Britain’s countryside is great and a chance to visit a truly great country house hotel surrounded by extensive gardens is an enchanting way to spend some quality time whether it’s summer or winter. Introducing Gravetye Manor – this intimate 17 bedroom hotel is considered as having one of the most historically influential gardens in the country.
From 1884 until he died, Gravetye was the home of writer and gardener William Robinson. His work to this day is seen as ahead of his time. He rejected the rigidity and formality of Victorian gardening and spelled out groundbreaking ideas which can be seen in his numerous books and publications. Today his gardens are lovingly nurtured by a team of gardeners – led by head gardener Tom Gardner – and their passion is appreciated by hundreds who come to visit.
Close to the pleasures of London yet 30 miles far from its hustle and bustle, Gravetye Manor is situated in East Grinstead, in Sussex just 12 miles from Gatwick Airport. The manor has been run as a hotel since the 60s and the garden has always been an important part of the experience. In 2010, the estate came under the custody of Mr and Mrs Hosking, and with their foresight and backing, a major renovation project was begun.
Unlike many hotels wanting to conform to a contemporary design with metallic wallpapers or chenille cushions piled on oversized sofas, Gravetye Manor bears the hallmarks of a true manor which gives you the feeling of stepping right back into 1598 when it was built. Despite the millions spent on the hotel to restore it, the feel of the place is still historical yet looks fresh and elegant. The very same dark oak panelled walls sweep from the restaurant to the 17-tree species named bedrooms and the hallway.
We stayed in the Ash Suite complete with a hand crafted four poster bed, fine antiques and furniture while the bathroom, as can be expected, had a more of a contemporary feel to it – with a huge bathtub, a separate walk in shower and complimentary toiletries. Floral arrangements were placed in the room bringing the garden into the manor. Talking of which, the huge windows overlooking that wonderful garden had me torn between exploring the gardens and spending time in this lovely room.
The gardens really are something and no amount of pictures of them can do justice to them. Today Gravetye is a mature, charming and very beautiful garden. The tree line and the masses of naturalised bulbs show Robinson was a true visionary. Wherever you are in the garden there is always a stunning view of the surrounding countryside and the waft of the plants and flowers especially after the rain was just something else.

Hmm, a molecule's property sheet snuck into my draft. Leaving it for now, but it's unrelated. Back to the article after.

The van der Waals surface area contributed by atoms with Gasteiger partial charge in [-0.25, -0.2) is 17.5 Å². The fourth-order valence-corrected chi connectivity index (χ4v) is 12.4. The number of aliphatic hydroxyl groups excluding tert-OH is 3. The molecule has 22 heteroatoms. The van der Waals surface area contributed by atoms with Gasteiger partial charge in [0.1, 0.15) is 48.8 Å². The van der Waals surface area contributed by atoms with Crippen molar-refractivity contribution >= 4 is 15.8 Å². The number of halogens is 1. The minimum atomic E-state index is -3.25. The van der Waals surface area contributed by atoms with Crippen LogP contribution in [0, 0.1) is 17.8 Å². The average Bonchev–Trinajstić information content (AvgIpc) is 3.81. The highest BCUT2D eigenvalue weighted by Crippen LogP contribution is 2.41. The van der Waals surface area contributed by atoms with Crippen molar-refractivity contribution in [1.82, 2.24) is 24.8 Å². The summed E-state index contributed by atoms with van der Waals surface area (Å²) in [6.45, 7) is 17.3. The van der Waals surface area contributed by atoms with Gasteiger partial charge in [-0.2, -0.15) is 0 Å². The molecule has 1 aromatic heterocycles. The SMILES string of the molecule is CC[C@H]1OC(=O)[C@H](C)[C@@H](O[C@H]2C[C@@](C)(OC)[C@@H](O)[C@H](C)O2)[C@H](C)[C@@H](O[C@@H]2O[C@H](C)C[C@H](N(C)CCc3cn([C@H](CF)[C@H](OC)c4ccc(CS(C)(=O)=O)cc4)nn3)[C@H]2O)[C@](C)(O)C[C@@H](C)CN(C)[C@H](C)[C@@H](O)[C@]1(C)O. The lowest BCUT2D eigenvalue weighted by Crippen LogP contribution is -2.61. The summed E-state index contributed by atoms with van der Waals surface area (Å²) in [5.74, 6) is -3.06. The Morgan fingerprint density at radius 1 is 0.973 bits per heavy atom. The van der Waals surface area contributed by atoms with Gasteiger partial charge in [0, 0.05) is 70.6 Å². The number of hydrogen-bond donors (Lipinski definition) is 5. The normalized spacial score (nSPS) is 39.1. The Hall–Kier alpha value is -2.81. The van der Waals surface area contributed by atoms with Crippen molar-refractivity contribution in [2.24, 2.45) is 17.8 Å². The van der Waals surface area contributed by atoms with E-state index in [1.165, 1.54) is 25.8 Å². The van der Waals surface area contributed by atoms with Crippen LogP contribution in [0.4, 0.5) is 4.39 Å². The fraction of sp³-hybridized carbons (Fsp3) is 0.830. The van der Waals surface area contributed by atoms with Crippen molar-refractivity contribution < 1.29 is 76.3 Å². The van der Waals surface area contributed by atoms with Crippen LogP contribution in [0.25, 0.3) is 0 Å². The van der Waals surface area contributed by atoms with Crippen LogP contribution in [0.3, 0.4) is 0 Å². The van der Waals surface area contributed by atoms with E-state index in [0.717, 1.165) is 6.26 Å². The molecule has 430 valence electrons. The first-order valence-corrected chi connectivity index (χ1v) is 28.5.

One of the most prized works of the gardens is the Kitchen Garden. Victorian walled kitchen gardens were once a common sight throughout the country but this is one of the only few that remain in production. It’s uniquely circular sandstone wall encloses over one acre where fresh fruit and vegetables are grown. During the summer some 95% of produce grown here is used in the kitchens.
And after a while of spotting various fruit vegetables in the gardens with my mum – a keen gardener herself – it was time to sample some of that organic fayre on a plate in the restaurant. The wood panelled restaurant has a nice relaxed classical dining feel to it which made us feel very special in a pleasant regal way. Yet the chatty nature of the staff and relaxed atmosphere of the room made us feel at ease. The food was impeccable, beautifully presented and as fresh as you can imagine. I can highly recommend the poached sea bass accompanied with one of the juiciest tomato and herb dressings. Oh and the dark chocolate sorbet would help fill in the sweet gap even if you are full at the end of a meal as it’s nice and light.
Gravetye Manor is great place to escape to no matter what the weather. It’s not a spa, it’s not a fancy hotel and it’s not trying to be something it is not. It’s simply a beautiful manor where people are friendly, the food is amazing and the gardens stunning. So much so I had to go back after loading the car to have one final stroll in them before leaving. Until next time.
For more information on Gravetye Manor, visit www.gravetyemanor.co.uk.
By Sabi Phagura